Frogeye Leaf Spot of Soybean
The causal agent of Frogeye leaf spot is the fungus Cercospora sojina. In the lab, the fungus sporulates best on V8 or lima bean agar, producing elongate to fusiform conidia. Conidia germinate when submerged in water for at least one hour, however, in culture, conidia will germinate readily without special conditions. In 2008, one study classified 93 isolates of C. sojina collected worldwide into 11 races. More diversity among races as well as more physiological races have been detected.
Symptoms and Signs:
Symptoms are commonly observed shortly after flowering to early maturity on leaves in the top canopy. Young leaves are extremely susceptible while older leaves are more resistant. Lesions appear as small, gray spots with reddish-brown to purple borders (see photo). On the underside of the leaf, the lesion appears brown to gray with tiny dark “hairs”. These hairs are the long conidia, or infective spores, of the fungus. Smaller lesions may coalesce to form larger, irregular spots on leaves. In severe cases, frogeye leaf spot can cause premature leaf drop and, if rainfall and humidity persist, stems and pods may also become infected. Lesions on pods are reddish brown, shrunken, and circular to elongate in shape. Older lesions on pods become brown to dark gray, usually with a narrow, dark brown border.
Extended periods of wet weather during the growing season will favor disease development. The pathogen overwinters on crop residue left on the soil surface. Rain splashing on the residue will carry spores to young leaves. It takes 7 to 12 days after spores infect the plant for symptom development, depending on the temperature. From these primary lesions, more conidia develop which can spread to new leaves on the plant throughout the same growing season. Spores can also be carried by strong winds to surrounding fields. Hurricane Dennis in 2005 is believed to have brought this fungus to Ohio based on sentinel plot observations that year. If the first symptoms of this disease are detected late in the season (at or after growth stage R4-R5) there is very little impact on the plant. However, if this cycle begins prior to or at flowering, then substantial amounts of disease can develop on plants that will impact yield.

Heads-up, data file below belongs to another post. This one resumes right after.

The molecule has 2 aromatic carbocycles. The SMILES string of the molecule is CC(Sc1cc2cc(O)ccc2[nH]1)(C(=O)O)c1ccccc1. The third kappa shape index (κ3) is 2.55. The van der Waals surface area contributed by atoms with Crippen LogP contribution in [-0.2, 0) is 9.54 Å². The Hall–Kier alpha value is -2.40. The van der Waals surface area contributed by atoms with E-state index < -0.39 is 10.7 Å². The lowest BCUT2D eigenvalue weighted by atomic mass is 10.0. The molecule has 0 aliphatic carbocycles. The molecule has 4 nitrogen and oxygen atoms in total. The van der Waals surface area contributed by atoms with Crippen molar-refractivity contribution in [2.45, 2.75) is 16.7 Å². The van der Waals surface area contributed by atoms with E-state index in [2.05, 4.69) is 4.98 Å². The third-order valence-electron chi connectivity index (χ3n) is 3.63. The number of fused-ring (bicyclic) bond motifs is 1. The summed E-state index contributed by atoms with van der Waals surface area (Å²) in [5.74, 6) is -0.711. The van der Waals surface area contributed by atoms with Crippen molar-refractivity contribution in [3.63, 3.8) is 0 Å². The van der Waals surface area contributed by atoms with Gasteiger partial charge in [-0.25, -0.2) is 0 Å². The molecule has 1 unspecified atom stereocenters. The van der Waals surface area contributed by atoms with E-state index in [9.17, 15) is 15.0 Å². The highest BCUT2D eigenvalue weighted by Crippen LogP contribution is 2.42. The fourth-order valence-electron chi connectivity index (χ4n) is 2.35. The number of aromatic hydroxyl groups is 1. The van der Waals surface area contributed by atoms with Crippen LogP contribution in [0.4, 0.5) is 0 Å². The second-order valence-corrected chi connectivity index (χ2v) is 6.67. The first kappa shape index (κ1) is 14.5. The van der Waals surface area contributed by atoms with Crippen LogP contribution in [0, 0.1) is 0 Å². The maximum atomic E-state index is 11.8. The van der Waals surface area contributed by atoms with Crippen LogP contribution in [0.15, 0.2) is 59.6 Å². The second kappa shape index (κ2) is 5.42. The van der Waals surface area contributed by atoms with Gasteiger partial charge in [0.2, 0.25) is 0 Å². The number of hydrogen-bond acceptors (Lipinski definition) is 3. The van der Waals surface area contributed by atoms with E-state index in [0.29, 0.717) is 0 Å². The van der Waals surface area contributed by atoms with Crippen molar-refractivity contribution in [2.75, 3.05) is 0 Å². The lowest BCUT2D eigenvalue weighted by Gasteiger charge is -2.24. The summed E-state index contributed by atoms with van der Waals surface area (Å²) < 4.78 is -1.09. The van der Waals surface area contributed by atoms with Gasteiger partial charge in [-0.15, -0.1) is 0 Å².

Previously, this disease was believed to be a problem limited to Southern states due to low survival rate of inoculum in freezing temperatures. However, a 2007 study in Ohio monitored the residue from two soybean fields, which were heavily infected with C. sojina, throughout the winter. At both locations, conidia of this fungus were recovered throughout the winter of 2007 and, more importantly, into the spring. Thus, this fungus could indeed overwinter here in Ohio.
Host Resistance: Plant varieties that are resistant to Frogeye leaf spot. This disease is effectively managed via single genes (Rcs genes), in which Rcs3 is still effective against all U.S. populations, including Ohio.
Identification: Scout susceptible varieties for the presence of frogeye leaf spot. The scale in the photo below may be used to estimate the percent leaf area affected. Fungicides have been shown to be highly effective when 1 or 2 lesions were found every 25 feet at soybean growth stage R2.
Cultural Practices: In fields where very high levels of disease develop, burying residue and/or crop rotation become very important. Crop residue should be fully buried. If residue cannot be buried then crop rotation to non-host crop is the next best step. C. sojina can overwinter in Ohio and planting soybeans back into infested residue increases the chance of an epidemic occurring the following season. Soybeans should not be planted for at least one year followed by planting resistant variety.
Fungicide Applications: When frogeye lesions are found on plants prior to soybean growth stage R3, fungicide applications may be warranted on highly susceptible varieties. This is entirely dependent on the occurrence of weather conditions that continue to favor infection and lesion development. Hot, dry conditions will arrest disease development and prevent further spread of the disease in the crop canopy. Pathogen resistance to Quinone outside inhibitors (QoI) has been detected in Ohio.
Isolates of Cercospora sojina recovered from frogeye leaf spot samples were tested for strobilurin fungicide sensitivity by detecting the presence of the G143A mutation that confers QoI fungicide resistance. The presence of mutant results in several counties across Ohio suggests the continued development of strobilurin fungicide resistance in frogeye leaf spot populations.